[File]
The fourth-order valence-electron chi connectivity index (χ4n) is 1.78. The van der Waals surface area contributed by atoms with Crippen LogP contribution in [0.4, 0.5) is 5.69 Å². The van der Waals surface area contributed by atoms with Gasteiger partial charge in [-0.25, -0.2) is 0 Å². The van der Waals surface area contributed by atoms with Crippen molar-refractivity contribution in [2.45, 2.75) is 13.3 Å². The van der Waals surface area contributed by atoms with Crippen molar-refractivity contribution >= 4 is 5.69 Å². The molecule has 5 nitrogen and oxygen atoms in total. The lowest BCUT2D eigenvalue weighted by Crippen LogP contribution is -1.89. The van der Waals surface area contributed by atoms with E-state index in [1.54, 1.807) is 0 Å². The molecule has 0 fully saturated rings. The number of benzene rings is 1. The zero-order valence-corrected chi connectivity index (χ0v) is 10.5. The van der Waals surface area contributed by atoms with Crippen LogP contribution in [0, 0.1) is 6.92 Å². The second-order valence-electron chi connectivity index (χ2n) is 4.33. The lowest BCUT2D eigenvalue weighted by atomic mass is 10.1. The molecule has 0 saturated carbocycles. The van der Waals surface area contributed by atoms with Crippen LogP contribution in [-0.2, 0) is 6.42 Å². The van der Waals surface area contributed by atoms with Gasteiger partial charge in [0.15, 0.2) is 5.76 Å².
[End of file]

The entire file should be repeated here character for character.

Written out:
The fourth-order valence-electron chi connectivity index (χ4n) is 1.78. The van der Waals surface area contributed by atoms with Crippen LogP contribution in [0.4, 0.5) is 5.69 Å². The van der Waals surface area contributed by atoms with Gasteiger partial charge in [-0.25, -0.2) is 0 Å². The van der Waals surface area contributed by atoms with Crippen molar-refractivity contribution in [2.45, 2.75) is 13.3 Å². The van der Waals surface area contributed by atoms with Crippen molar-refractivity contribution >= 4 is 5.69 Å². The molecule has 5 nitrogen and oxygen atoms in total. The lowest BCUT2D eigenvalue weighted by Crippen LogP contribution is -1.89. The van der Waals surface area contributed by atoms with E-state index in [1.54, 1.807) is 0 Å². The molecule has 0 fully saturated rings. The number of benzene rings is 1. The zero-order valence-corrected chi connectivity index (χ0v) is 10.5. The van der Waals surface area contributed by atoms with Crippen LogP contribution in [0, 0.1) is 6.92 Å². The second-order valence-electron chi connectivity index (χ2n) is 4.33. The lowest BCUT2D eigenvalue weighted by atomic mass is 10.1. The molecule has 0 saturated carbocycles. The van der Waals surface area contributed by atoms with Crippen LogP contribution in [-0.2, 0) is 6.42 Å². The van der Waals surface area contributed by atoms with Gasteiger partial charge in [0.15, 0.2) is 5.76 Å².